Both teams finished level on points, but City had the superior goal difference. Had QPR won the game, as seemed likely until that frenzied finale yesterday afternoon, United would have been able to thank one of their former star players, the QPR manager, Mark Hughes, for the favour; and Hughes it was who was sacked by City as their manager to make way for a triumphant successor!
BBC Radio 5 Live's commentary coverage of the afternoon's rollercoaster ride was a masterpiece of broadcasting, the BBC at its very best, switching from one match to the other, as well as to the other grounds around the country where issues of third and fourth place, and relegation, were all being decided simultaneously.
More than once, the BBC's lead commentators Alan Green and Mike Ingham were moved to say that, had the script of what was unravelling been submitted to a film studio, it would have been rejected out of hand as implausible and incredible.
The nation is united these days in the popular drama of the sports field - and will be again during the Olympics. It is hugely ironic, therefore, that so much new "theatrical" drama - plays, comedy series (a new one at the weekend starring Brendan Coyle and Lesley Sharp), Mad Men - goes out on Sky One, or Sky Arts, which hardly anyone watches.
Hardly anyone will watch Babelin Caledonian Park, either, but that's for a very good reason. It's rubbish, and most critics have said so, even leading apologists for this sort of old-hat alternative event theatre, Lyn Gardner and Susannah Clapp.
Nothing daunted, the World Stages London producers have taken a full page ad in today's Guardian quoting rave reviews by ordinary punters: "Powerful, emotive, mystical" says Andrew; "Heart-warming and uplifting" says Tom. "Unbelievable. Very Powerful," adds Kyle.
I'm assuming that these "critics" aren't Andrew Lloyd Webber, Tom Morris or Kyle Soller. How witty if they were, but not as witty as the Broadway producer David Merrick combing the telephone directory and issuing free tickets to New Yorkers with the identical Christian names and surnames as a bunch of disobliging critics who had panned one of his premieres; they duly rolled up and gratefully provided sound-bites of breathless bromide which he plonked on the posters and display ads with full accreditation.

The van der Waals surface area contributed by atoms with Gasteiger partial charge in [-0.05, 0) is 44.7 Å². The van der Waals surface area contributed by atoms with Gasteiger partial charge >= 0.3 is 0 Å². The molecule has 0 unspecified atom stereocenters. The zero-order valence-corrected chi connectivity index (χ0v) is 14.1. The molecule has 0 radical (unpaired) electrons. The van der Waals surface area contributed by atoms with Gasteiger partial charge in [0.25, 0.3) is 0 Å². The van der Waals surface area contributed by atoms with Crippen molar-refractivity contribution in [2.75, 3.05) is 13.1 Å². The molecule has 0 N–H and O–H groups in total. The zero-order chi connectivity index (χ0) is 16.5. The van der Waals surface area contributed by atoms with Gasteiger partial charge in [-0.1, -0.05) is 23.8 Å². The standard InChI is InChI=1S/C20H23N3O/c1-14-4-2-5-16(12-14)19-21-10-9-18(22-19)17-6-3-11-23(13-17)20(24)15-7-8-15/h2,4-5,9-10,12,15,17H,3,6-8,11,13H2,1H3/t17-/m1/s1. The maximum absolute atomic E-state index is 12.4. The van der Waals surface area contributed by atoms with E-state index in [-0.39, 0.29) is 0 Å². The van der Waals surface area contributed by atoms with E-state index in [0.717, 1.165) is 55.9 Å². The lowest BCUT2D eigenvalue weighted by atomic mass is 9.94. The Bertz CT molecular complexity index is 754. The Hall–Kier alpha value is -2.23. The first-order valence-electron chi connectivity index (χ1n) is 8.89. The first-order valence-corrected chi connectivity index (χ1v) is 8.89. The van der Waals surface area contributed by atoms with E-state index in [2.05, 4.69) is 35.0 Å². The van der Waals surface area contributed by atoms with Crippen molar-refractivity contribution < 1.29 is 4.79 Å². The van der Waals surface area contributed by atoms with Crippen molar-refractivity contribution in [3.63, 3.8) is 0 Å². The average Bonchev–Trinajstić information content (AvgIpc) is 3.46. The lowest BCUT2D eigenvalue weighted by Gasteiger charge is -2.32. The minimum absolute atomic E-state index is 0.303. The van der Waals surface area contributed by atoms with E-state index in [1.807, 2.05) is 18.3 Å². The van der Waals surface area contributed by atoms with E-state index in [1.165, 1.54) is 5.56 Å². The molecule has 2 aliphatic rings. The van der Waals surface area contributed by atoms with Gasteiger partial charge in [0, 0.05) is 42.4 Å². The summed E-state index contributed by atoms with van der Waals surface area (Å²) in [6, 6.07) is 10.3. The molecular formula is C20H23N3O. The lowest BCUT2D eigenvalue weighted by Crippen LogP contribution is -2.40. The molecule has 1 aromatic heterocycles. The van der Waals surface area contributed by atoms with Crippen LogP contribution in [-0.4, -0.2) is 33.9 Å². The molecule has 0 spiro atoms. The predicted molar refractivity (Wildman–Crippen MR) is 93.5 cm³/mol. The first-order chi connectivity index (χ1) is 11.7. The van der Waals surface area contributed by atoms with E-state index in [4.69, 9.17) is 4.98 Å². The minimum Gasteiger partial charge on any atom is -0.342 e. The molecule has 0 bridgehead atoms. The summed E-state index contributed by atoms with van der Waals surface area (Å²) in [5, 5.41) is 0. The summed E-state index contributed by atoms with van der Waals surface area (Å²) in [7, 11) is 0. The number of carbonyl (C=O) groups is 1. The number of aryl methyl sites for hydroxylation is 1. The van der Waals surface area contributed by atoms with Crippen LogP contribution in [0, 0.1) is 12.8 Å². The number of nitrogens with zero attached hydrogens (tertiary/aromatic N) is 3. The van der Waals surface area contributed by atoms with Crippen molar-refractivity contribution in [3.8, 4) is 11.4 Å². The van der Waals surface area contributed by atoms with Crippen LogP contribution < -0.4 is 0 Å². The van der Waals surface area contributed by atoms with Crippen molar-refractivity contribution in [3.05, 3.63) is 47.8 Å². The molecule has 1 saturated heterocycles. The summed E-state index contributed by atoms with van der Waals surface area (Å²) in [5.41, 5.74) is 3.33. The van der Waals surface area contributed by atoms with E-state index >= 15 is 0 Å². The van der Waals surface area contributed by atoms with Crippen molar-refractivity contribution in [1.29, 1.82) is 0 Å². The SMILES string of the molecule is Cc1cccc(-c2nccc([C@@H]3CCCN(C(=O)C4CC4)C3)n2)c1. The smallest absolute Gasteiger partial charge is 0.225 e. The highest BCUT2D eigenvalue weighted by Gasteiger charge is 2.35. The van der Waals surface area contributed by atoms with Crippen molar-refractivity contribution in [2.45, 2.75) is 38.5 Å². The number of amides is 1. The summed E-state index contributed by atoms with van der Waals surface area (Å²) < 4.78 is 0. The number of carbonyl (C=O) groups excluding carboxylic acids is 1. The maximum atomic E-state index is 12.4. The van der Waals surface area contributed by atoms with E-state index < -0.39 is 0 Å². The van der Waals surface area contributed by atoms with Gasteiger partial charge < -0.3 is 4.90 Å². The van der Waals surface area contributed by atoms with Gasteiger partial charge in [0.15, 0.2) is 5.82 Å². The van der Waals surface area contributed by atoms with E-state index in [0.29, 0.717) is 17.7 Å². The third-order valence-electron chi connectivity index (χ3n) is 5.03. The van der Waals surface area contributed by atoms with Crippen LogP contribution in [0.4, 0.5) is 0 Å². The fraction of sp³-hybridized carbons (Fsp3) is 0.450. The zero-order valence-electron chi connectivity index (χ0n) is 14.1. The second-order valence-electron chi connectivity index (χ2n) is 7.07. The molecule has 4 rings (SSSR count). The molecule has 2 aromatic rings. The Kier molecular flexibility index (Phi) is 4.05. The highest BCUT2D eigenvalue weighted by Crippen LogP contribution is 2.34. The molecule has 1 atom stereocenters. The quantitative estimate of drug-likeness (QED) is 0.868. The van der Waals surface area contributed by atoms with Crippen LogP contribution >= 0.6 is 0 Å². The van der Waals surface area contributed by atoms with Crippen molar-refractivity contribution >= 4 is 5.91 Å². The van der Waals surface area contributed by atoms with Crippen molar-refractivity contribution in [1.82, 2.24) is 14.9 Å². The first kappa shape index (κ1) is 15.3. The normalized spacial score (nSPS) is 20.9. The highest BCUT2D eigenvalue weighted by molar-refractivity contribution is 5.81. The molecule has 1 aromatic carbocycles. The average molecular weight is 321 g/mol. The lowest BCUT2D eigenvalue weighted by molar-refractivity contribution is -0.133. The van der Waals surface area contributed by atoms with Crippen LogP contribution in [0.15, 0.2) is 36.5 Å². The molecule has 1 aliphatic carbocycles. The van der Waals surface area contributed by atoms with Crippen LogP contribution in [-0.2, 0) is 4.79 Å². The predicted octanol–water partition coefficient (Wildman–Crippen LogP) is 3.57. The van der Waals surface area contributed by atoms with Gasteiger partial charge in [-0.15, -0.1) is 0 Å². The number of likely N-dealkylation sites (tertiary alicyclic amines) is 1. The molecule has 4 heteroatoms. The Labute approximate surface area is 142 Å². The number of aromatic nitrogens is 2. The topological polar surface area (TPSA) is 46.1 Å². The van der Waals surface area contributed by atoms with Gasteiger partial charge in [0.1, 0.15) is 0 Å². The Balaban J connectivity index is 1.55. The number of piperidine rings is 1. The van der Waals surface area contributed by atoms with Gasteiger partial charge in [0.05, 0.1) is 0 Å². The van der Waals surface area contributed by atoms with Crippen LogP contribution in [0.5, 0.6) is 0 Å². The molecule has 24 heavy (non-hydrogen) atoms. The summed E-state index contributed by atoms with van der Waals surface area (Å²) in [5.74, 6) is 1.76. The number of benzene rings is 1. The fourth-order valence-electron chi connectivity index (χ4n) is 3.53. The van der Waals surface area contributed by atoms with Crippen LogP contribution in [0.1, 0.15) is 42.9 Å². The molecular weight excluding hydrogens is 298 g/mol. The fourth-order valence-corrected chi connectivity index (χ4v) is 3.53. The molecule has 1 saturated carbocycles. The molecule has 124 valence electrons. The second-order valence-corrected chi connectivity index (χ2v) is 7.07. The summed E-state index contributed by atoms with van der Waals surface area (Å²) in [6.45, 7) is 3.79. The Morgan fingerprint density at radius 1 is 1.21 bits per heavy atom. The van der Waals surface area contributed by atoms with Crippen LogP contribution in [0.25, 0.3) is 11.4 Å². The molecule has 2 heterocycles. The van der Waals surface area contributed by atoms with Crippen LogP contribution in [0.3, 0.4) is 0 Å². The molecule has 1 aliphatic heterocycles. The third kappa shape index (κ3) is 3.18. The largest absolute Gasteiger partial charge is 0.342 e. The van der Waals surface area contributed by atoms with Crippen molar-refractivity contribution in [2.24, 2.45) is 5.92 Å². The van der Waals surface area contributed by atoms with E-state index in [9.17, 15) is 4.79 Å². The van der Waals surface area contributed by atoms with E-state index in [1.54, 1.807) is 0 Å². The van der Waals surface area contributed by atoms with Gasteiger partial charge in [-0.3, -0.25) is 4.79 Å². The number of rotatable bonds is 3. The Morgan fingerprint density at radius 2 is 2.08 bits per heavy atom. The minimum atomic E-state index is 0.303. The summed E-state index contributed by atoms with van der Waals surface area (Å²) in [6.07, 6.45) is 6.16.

Talking of full page ads, the Guardian has another one today for the RSC's season at the Roundhouse. It's a masterpiece of utter confusion, starting with two competing titles for the three-play season: "What Country Friends Is This?" and "Shakespeare's Shipwreck Trilogy," followed by the information that the shows return to Stratford-upon-Avon in July and are part of the World Shakespeare Festival 2012 and also some other illegible festival with the word "London" encased in a meaningless ziggurat - oh, maybe that's the Olympics logo.
Both ads should be passed to the advertising standards committee, if such a thing exists, for scrutiny and comment. Which is what the surprise appointment on Friday of Vicky Featherstone to the top job at the Royal Court is slowly attracting.
My first reaction was, "Oh really?" And my second, "Of course, why didn't I think of that myself." Apart from running a building for the first time, Vicky has very little to prove, having made such an outstanding success first of Paines Plough and second of the homeless National Theatre of Scotland. The only danger is she might have exhausted a) her hunger capacity and b) her initiating drive.
I bumped into outgoing Court artistic director Dominic Cooke at a party on Saturday night, and he's obviously pleased about the nomination as his successor. Had he had any direct involvement in the selection process? "No, but of course I have put my oar in where I could."
The party was a big birthday bash for casting agent Emma Style in a splendid white-painted Soho studio where actors are sent to audition for movies, television roles and advertising appearances. Emma's guests included many of her colleagues in the casting game, most of whom I know by sight if not name if only because agents are assiduous first-nighters second only to critics.
The unexpected balminess of the evening, after a lovely spring-like day, meant that some of us spilled out onto the pavement, where I found 82-year-old former theatre owner Laurie Marsh and a vibrantly attractive woman he described as his "baby" wife.
Laurie's given up West End theatre going, much preferring the fringe these days, in between managing his large property portfolio and raising money for his local hospital. Any tips, he wanted to know?
I mentioned Charles Dyer's Mother Adam, starring Linda Marlowe and Jasper Britton, at the Jermyn Street Theatre, which I saw on Friday night. The play's about a middle-aged man still bound to his ageing mother, a not uncommon predicament, but written in language of unusual baroque wit and style, and very well played. (It also comes with a fabulous programme note by Paul Taylor.)
"Right, we're going," said the "baby" wife. Once the reviews filter through, I reckon Jermyn Street will have another hit on its hands.